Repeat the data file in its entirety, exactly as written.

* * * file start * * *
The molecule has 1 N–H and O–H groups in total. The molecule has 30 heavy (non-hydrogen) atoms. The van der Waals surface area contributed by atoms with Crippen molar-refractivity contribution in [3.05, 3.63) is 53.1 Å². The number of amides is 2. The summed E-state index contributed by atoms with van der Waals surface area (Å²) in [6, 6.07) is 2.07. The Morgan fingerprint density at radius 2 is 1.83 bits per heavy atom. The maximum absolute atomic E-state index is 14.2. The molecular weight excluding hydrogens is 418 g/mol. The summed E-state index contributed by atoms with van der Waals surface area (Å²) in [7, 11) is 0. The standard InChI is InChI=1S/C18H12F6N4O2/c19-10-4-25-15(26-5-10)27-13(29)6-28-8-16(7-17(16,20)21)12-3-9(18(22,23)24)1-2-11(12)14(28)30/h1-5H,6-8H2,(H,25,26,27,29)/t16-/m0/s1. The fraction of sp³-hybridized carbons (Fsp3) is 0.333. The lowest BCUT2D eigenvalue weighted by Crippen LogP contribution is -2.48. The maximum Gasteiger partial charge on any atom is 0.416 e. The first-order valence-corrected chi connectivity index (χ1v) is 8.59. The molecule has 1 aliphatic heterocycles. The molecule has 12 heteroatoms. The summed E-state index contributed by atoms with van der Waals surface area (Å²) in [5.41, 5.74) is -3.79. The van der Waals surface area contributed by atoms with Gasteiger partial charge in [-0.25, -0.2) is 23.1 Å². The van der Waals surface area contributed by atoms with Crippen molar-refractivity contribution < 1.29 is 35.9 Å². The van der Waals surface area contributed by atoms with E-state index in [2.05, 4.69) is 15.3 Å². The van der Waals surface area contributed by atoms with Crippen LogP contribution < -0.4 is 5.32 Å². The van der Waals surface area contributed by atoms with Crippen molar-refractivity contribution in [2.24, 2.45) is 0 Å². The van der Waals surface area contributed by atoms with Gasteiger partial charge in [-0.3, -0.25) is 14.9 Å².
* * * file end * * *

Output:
The molecule has 1 N–H and O–H groups in total. The molecule has 30 heavy (non-hydrogen) atoms. The van der Waals surface area contributed by atoms with Crippen molar-refractivity contribution in [3.05, 3.63) is 53.1 Å². The number of amides is 2. The summed E-state index contributed by atoms with van der Waals surface area (Å²) in [6, 6.07) is 2.07. The Morgan fingerprint density at radius 2 is 1.83 bits per heavy atom. The maximum absolute atomic E-state index is 14.2. The molecular weight excluding hydrogens is 418 g/mol. The summed E-state index contributed by atoms with van der Waals surface area (Å²) in [7, 11) is 0. The standard InChI is InChI=1S/C18H12F6N4O2/c19-10-4-25-15(26-5-10)27-13(29)6-28-8-16(7-17(16,20)21)12-3-9(18(22,23)24)1-2-11(12)14(28)30/h1-5H,6-8H2,(H,25,26,27,29)/t16-/m0/s1. The fraction of sp³-hybridized carbons (Fsp3) is 0.333. The lowest BCUT2D eigenvalue weighted by Crippen LogP contribution is -2.48. The maximum Gasteiger partial charge on any atom is 0.416 e. The first-order valence-corrected chi connectivity index (χ1v) is 8.59. The molecule has 1 aliphatic heterocycles. The molecule has 12 heteroatoms. The summed E-state index contributed by atoms with van der Waals surface area (Å²) in [5.41, 5.74) is -3.79. The van der Waals surface area contributed by atoms with Gasteiger partial charge in [-0.25, -0.2) is 23.1 Å². The van der Waals surface area contributed by atoms with Crippen molar-refractivity contribution < 1.29 is 35.9 Å². The van der Waals surface area contributed by atoms with E-state index in [2.05, 4.69) is 15.3 Å². The van der Waals surface area contributed by atoms with Crippen LogP contribution < -0.4 is 5.32 Å². The van der Waals surface area contributed by atoms with Crippen molar-refractivity contribution in [2.24, 2.45) is 0 Å². The van der Waals surface area contributed by atoms with Gasteiger partial charge in [-0.3, -0.25) is 14.9 Å².